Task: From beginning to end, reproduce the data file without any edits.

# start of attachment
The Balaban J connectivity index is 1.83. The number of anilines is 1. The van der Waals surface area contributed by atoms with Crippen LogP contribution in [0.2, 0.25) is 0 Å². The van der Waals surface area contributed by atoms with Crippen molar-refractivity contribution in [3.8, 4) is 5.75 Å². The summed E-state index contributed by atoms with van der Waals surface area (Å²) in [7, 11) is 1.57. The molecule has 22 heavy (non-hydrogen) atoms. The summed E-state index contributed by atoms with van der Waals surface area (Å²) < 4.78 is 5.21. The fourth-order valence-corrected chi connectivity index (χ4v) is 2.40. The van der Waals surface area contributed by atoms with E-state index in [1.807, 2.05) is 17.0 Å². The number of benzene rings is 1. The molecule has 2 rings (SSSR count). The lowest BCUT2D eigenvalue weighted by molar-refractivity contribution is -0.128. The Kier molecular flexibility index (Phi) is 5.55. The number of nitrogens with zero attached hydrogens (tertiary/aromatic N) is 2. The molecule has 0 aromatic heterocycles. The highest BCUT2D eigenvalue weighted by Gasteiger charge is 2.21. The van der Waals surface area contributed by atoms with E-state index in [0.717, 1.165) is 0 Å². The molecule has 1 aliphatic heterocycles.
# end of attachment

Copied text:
The Balaban J connectivity index is 1.83. The number of anilines is 1. The van der Waals surface area contributed by atoms with Crippen LogP contribution in [0.2, 0.25) is 0 Å². The van der Waals surface area contributed by atoms with Crippen molar-refractivity contribution in [3.8, 4) is 5.75 Å². The summed E-state index contributed by atoms with van der Waals surface area (Å²) in [7, 11) is 1.57. The molecule has 22 heavy (non-hydrogen) atoms. The summed E-state index contributed by atoms with van der Waals surface area (Å²) < 4.78 is 5.21. The fourth-order valence-corrected chi connectivity index (χ4v) is 2.40. The van der Waals surface area contributed by atoms with E-state index in [1.807, 2.05) is 17.0 Å². The number of benzene rings is 1. The molecule has 2 rings (SSSR count). The lowest BCUT2D eigenvalue weighted by molar-refractivity contribution is -0.128. The Kier molecular flexibility index (Phi) is 5.55. The number of nitrogens with zero attached hydrogens (tertiary/aromatic N) is 2. The molecule has 0 aromatic heterocycles. The highest BCUT2D eigenvalue weighted by Gasteiger charge is 2.21. The van der Waals surface area contributed by atoms with E-state index in [0.717, 1.165) is 0 Å². The molecule has 1 aliphatic heterocycles.